Landscape and Memory

Almost nothing in the landscape of my world is invented.

Dawn at Wood Buffalo National Park comes at about 4:30 am in mid-July, and with birdsong resounding through the trees, sleep is over. “Pure sweet Canada-Canada-Canada,” the white-throated sparrows sing, over and over.

It’s 1993, and we’re two weeks into the longest road trip we’ll ever do: 71 days across Canada in a Ford Escort, with a tent, a portable barbecue, and not much else. I love road trips: of all the things I can’t do because of the pandemic, this is probably the one I’m feeling the most. We’ve done endless trips – all 50 states, many several times (we drove to California from Ontario three times); all Canadian provinces and two of the three territories (Nunavut didn’t exist when we did the big cross-Canada trip.) Most of Australia. All of New Zealand. England, Scotland, Wales. Costa Rica, Belize, Japan, Taiwan, too many Caribbean islands to count. Mostly the two of us together, but I’ve gone on my own, too.

The mosquitoes are horrendous, which is why we’re the only people in the campsite at Wood Buffalo, maybe the only people camping in a park the size of Switzerland. We run from the tent to the lake to swim (it’s COLD) and back to the tent to dry off. Later this day we’ll walk for hours, plagued by flies, following wolf tracks and buffalo hoofprints in the dried mud of the trail.

But this isn’t a travel memoir. I wasn’t writing my series yet: that would begin a few years later. But so much of this trip is in my books, even though I was traveling in North America in the last decade of the 20th century, and my characters are in a fictional 7th century analogue European world. The memory of that plunge, naked (there was no one around, after all) into the lake at Wood Buffalo became a lake in a plain in Empire’s Exile. The flies are in the same book. So, too, is the experience of standing on a ridge in the Richardson Mountains in Yukon, and looking east, and seeing nothing but endless peaks and valleys, snowcapped even in July, hearing the whistles of marmots and the cries of golden eagles. If we’d travelled east through that wilderness, were it possible, the first significant population centre we would have come to would be Trondheim, Norway.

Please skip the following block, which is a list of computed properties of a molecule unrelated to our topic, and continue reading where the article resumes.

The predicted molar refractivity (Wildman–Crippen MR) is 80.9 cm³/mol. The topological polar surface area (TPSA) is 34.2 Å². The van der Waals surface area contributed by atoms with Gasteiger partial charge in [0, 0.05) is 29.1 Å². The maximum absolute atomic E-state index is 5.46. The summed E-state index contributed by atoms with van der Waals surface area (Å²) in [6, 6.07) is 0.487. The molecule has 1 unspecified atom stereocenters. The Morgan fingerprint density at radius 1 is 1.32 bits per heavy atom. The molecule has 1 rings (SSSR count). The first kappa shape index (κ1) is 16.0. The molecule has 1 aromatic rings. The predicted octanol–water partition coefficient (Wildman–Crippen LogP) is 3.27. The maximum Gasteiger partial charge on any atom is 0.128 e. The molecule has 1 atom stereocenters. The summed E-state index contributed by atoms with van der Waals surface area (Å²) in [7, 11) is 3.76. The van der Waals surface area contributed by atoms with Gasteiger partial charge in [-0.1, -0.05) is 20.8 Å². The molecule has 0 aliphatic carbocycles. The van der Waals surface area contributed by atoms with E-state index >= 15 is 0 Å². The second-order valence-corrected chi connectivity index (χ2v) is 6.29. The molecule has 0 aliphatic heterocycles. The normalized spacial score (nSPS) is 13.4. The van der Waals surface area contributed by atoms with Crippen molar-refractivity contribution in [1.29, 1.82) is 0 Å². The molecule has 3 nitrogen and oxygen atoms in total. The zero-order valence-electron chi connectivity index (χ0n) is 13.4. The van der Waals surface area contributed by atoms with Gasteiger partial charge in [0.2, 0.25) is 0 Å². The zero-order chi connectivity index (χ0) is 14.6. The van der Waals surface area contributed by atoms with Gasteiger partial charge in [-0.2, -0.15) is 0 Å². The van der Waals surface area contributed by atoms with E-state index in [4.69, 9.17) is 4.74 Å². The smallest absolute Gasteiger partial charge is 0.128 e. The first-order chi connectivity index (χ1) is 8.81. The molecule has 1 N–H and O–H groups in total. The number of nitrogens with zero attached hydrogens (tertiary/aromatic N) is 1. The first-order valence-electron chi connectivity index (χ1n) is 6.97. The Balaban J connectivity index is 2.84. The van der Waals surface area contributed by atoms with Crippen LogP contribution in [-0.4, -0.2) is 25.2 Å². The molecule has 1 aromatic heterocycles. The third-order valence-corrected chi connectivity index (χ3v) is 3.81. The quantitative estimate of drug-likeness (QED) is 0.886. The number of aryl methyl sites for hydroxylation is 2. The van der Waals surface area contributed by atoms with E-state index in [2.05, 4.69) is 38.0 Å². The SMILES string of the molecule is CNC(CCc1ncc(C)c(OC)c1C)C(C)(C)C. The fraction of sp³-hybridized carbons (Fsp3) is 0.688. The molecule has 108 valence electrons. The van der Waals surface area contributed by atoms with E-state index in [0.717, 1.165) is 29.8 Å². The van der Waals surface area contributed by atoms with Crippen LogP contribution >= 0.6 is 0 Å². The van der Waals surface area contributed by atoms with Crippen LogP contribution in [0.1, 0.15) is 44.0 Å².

Dempsterhighway.jpg
Richardson Mountains from the Dempster Highway. Wikipedia, public domain.

That memory became the Durrains, the mountain range thought uncrossable that divides Lena’s land from whatever lies east, and that she and Cillian must attempt to cross, or die trying. But not just the physical geography, but the sense of a vast expanse of unknown territory, unknown people, unknown dangers…and somewhere, very far to the east, perhaps civilization.

The books are full of these landscape and place memories: someday perhaps I’ll go through and annotate them, just for fun. I have a strong suspicion that almost nothing in the landscape of my world is invented; I think they’re all just taken from one trip or another; in mountains or on coasts, the sounds of fishing villages, the crowds of a city, the ice on the wash water in the morning at a campsite.

Write what you know. So I write what I’ve experienced; weaving together memories from a thousand times and places; remembering the smells, the feel of the breeze, the flies and the birdsong – and how I felt: joy, exhaustion, irritation, fear. The blisters, the aching shoulders; thirst, hunger, desire. I give all those to my characters: my experiences become theirs.